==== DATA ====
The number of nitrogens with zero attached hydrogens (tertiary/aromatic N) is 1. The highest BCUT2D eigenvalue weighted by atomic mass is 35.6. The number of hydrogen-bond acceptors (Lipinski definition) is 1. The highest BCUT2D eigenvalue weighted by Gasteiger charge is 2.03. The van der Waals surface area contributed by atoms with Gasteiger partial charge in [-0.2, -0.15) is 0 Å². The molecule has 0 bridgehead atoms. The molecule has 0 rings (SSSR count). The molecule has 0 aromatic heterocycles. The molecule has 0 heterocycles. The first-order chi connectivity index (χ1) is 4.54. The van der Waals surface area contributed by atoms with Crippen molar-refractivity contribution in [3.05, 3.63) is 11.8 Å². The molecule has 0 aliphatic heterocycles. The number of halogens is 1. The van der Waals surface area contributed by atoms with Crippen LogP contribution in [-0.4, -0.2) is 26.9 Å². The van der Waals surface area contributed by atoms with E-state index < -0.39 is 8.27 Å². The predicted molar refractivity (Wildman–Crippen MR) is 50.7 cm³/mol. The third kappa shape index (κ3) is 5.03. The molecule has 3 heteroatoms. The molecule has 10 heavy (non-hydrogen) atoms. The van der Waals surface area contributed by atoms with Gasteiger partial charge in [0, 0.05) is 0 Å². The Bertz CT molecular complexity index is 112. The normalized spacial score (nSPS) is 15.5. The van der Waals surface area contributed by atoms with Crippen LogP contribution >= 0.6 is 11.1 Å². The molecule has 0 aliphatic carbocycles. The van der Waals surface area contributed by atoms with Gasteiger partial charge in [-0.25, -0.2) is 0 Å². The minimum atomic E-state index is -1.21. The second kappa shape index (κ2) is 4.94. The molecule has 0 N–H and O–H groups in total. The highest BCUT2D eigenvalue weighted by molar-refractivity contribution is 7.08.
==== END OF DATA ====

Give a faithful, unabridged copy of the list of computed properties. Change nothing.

The number of nitrogens with zero attached hydrogens (tertiary/aromatic N) is 1. The highest BCUT2D eigenvalue weighted by atomic mass is 35.6. The number of hydrogen-bond acceptors (Lipinski definition) is 1. The highest BCUT2D eigenvalue weighted by Gasteiger charge is 2.03. The van der Waals surface area contributed by atoms with Gasteiger partial charge in [-0.2, -0.15) is 0 Å². The molecule has 0 bridgehead atoms. The molecule has 0 rings (SSSR count). The molecule has 0 aromatic heterocycles. The molecule has 0 heterocycles. The first-order chi connectivity index (χ1) is 4.54. The van der Waals surface area contributed by atoms with Crippen molar-refractivity contribution in [3.05, 3.63) is 11.8 Å². The molecule has 0 aliphatic heterocycles. The number of halogens is 1. The van der Waals surface area contributed by atoms with Crippen LogP contribution in [-0.4, -0.2) is 26.9 Å². The van der Waals surface area contributed by atoms with E-state index < -0.39 is 8.27 Å². The predicted molar refractivity (Wildman–Crippen MR) is 50.7 cm³/mol. The third kappa shape index (κ3) is 5.03. The molecule has 3 heteroatoms. The molecule has 10 heavy (non-hydrogen) atoms. The van der Waals surface area contributed by atoms with Gasteiger partial charge in [0, 0.05) is 0 Å². The Bertz CT molecular complexity index is 112. The normalized spacial score (nSPS) is 15.5. The van der Waals surface area contributed by atoms with Crippen LogP contribution >= 0.6 is 11.1 Å². The molecule has 0 aliphatic carbocycles. The van der Waals surface area contributed by atoms with Gasteiger partial charge in [-0.25, -0.2) is 0 Å². The minimum atomic E-state index is -1.21. The second kappa shape index (κ2) is 4.94. The molecule has 0 N–H and O–H groups in total. The highest BCUT2D eigenvalue weighted by molar-refractivity contribution is 7.08.